Monday, April 7, 2014

"Always get married in the morning."

"Always get married in the morning.  That way, if it doesn't work out, you haven't wasted the whole day."

Ha!  That from the recently departed Mickey Rooney, who was married 8 times during his 93-year life.  Of course I know who he was, but I was never a big fan.  The childhood actor's heyday was long before I was born, and in his later years he was a successful Broadway actor, a medium I never much cared for.  Still, based on his wit, I think I like him.  :)  RIP Mickey.


Something a bit more thought provoking:  I saw one of those "The seven most..." lists on the internet, so of course I had to read it.  (I'm a real sucker for those.)  This one was about the seven wealthiest present or former NFL players, and includes names like Joe Montana, John Elway, and Brett Favre.  Number one was Roger Staubach, worth $600M.

Roger was / is a very stand up guy, a former Naval Academy scholar-athlete who played for the Dallas Cowboys back in the 1970's.  But his money didn't come so much from football, but from real estate.  While he was still playing he worked in the off-season learning the commercial real estate business.  

After he retired from football he started his own company, hired some sharp people, and thrived.  A few years ago he sold his business for $640M, and now I learned that at that time he only owned 12% of his company.  Over the years he had given the other 88% equity interest to his employees.  

It just goes to show that you can be a good guy, reward and acknowledge those around you, and still get rich yourself.  It's such a nice contrast from those who want to pay their employees coins while they're raking off mega-millions of dollars for themselves.

Which leads to this segue:  I don't understand greed.  I know it's one of the seven deadly sins and all that, but I don't get it.  Why do some people go to the lengths they do to acquire as much as they do?

I mean, I love smoked sausage.  We had some for dinner last night.  If I was more affluent I'd have a freezer with a dozen rings of sausage in it.  And if I somehow hit the financial mother lode, I'd have a thousand rings of sausage.  And if I won the lottery, I'd own 10,000,000 rings of sausage.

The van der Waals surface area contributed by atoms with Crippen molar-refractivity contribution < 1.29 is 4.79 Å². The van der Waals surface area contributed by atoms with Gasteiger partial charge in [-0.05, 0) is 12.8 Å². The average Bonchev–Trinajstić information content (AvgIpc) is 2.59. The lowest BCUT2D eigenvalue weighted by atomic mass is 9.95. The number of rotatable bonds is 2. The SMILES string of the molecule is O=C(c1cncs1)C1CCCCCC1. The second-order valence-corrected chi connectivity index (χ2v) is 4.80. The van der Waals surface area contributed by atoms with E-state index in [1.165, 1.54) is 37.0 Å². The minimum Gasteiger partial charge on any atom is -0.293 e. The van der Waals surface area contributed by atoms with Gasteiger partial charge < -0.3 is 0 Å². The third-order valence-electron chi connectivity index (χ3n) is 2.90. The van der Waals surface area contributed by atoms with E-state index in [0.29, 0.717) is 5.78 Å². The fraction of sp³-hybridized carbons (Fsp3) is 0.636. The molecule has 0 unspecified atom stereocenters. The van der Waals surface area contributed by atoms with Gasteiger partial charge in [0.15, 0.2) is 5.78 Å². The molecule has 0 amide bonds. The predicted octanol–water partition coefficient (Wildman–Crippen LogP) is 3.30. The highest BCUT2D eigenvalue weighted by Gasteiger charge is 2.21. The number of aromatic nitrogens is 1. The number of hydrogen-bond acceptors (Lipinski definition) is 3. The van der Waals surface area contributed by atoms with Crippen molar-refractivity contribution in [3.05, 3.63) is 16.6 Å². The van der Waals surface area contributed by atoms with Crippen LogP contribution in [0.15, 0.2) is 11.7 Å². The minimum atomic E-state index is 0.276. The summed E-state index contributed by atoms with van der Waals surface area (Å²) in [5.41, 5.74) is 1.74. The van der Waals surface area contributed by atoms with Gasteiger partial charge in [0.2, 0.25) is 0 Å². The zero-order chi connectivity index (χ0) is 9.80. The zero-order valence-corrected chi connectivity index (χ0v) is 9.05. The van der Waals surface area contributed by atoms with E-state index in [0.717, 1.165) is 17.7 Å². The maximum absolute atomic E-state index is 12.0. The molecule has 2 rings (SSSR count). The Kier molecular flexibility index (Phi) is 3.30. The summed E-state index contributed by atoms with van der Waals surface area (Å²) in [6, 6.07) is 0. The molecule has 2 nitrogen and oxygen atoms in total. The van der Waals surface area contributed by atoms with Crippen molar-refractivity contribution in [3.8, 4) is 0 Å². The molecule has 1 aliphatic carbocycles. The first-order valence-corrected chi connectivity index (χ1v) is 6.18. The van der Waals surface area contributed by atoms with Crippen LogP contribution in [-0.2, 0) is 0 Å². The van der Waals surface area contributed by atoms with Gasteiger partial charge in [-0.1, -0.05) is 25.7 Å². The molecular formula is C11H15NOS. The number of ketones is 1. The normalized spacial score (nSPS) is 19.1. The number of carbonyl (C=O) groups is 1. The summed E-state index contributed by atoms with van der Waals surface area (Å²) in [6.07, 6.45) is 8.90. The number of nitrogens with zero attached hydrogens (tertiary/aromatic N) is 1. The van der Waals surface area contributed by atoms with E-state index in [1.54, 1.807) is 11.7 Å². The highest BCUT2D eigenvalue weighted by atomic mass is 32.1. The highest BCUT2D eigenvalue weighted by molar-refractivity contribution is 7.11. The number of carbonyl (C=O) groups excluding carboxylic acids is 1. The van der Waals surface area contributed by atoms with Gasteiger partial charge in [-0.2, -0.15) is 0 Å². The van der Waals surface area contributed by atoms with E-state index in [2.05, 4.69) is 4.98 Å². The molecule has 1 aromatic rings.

Wait....what?  Why would I do that?  It would be more than I could ever eat in 10 lifetimes.  What's the point?  Why do some people stiff others just so they can put another billion dollars in the bank, along with the other billions they already have?  Does the concept of "doing good" ever cross their mind?  With a few exceptions, I'm thinking not.  

I certainly believe in enjoying the fruits of your labor, but at some point it just gets ridiculous.  I don't understand greed.



  1. There have been plenty of NFL players who thought they'd have enough money for a lifetime only to end up bankrupt later on. Still I get queasy if I ever see one of those "Cribs" type shows where a celebrity goes around showing off their fancy house. It's always like, "The money you spent on that solid gold Jacuzzi could have fed like a million kids!"

  2. It seems to me that people intent on accumulating vast sums of money have very little appreciation for the value of things. I know it sounds like a joke waiting for a punchline but I truly believe the important things in life can't be bought or sold.

  3. The only thing worse than having too much money is having none. It's a matter og what you do with it as you said.

  4. I totally agree! I don't get greed either...

  5. Good point, but I have to say there are a lot of people out there with gobs of money that also work hard at giving it away responsibly. Bill Gates and Warren Buffet to name two, I am guessing there are lots out there that give and give on the QT.

  6. LOL at Mickey Rooney!

    Accumulating money so that your kids can inherit gobs of it is highly overrated. Was it Warren Buffett who said something about leaving your kids enough to do anything they want, but not enough to do nothing?